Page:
The Role of the Service Engineer. Local service personnel sometimes view QC efforts as a lack of confidence in their work. It is important that they be involved in the process and not treat it with suspicion. Help them to understand that QC is a group effortin which they are a key factorto maintain superb image quality and system performance. Ask for their comments on your QC plans, and invite local service to be present during system testing. They are a wealth of information and can be extremely helpful.


Quality control is worth the effort. It will provide greater confidence in your system performance, decrease downtime, improve your technologists’ understanding of MRI, and encourage local service to be responsive when you spot a problem. QC is best conducted on a daily basis but if all you can commit to is once a week, it is better than no QC at all. And it is not nearly as bad as a colonoscopy examination.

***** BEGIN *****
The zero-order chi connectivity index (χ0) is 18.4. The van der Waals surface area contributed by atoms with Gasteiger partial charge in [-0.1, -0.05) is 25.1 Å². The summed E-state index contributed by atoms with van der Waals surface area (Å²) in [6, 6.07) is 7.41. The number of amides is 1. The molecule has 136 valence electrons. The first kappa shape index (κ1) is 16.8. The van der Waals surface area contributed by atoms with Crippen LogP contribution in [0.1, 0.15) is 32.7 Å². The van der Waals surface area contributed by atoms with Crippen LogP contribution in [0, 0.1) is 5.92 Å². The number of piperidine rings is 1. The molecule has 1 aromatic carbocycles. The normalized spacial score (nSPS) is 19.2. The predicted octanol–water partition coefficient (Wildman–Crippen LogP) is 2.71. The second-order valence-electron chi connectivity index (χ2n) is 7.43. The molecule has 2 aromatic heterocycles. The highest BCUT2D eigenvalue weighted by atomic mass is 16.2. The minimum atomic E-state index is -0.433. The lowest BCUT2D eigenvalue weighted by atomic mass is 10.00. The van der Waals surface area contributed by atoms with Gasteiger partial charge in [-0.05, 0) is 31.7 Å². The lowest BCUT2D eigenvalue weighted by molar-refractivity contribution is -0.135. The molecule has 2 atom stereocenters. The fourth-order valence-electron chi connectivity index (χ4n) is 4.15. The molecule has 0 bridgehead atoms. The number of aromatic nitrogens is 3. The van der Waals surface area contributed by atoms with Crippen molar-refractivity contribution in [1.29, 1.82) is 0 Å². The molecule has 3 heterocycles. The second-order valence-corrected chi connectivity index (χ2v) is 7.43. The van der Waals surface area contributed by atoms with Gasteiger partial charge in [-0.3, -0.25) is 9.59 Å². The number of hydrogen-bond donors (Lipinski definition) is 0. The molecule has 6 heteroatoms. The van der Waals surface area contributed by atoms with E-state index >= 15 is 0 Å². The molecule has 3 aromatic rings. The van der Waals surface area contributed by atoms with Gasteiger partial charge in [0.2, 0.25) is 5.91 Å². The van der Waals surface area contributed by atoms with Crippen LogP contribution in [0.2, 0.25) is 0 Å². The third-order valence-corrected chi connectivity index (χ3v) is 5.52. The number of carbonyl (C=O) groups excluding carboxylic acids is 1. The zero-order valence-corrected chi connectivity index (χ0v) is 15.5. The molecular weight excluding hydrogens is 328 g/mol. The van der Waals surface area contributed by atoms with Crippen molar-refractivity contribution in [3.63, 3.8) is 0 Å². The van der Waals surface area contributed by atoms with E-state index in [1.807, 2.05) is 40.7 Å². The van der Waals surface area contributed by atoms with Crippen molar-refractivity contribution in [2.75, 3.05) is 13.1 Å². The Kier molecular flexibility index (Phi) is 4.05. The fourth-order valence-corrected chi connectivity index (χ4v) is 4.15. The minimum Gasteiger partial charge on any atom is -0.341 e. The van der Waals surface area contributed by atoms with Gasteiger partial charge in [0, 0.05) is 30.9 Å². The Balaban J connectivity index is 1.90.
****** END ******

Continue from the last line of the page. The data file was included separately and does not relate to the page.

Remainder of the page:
Author’s Note: Contact the ACR for information on the MRI Accreditation Program at The American College of Radiology, 1891 Preston White Drive, Reston, VA 22091, (800) 770-0145; .

Robert A. Bell, PhD, is president of RA Bell and Associates, an independent consulting firm specializing in the technical and operational aspects of advanced imaging modalities. He has personally tested more than 450 MRIs for clients in most of the United States, Canada, and Australia. He welcomes questions and comments and can be contacted at (858) 759-0150.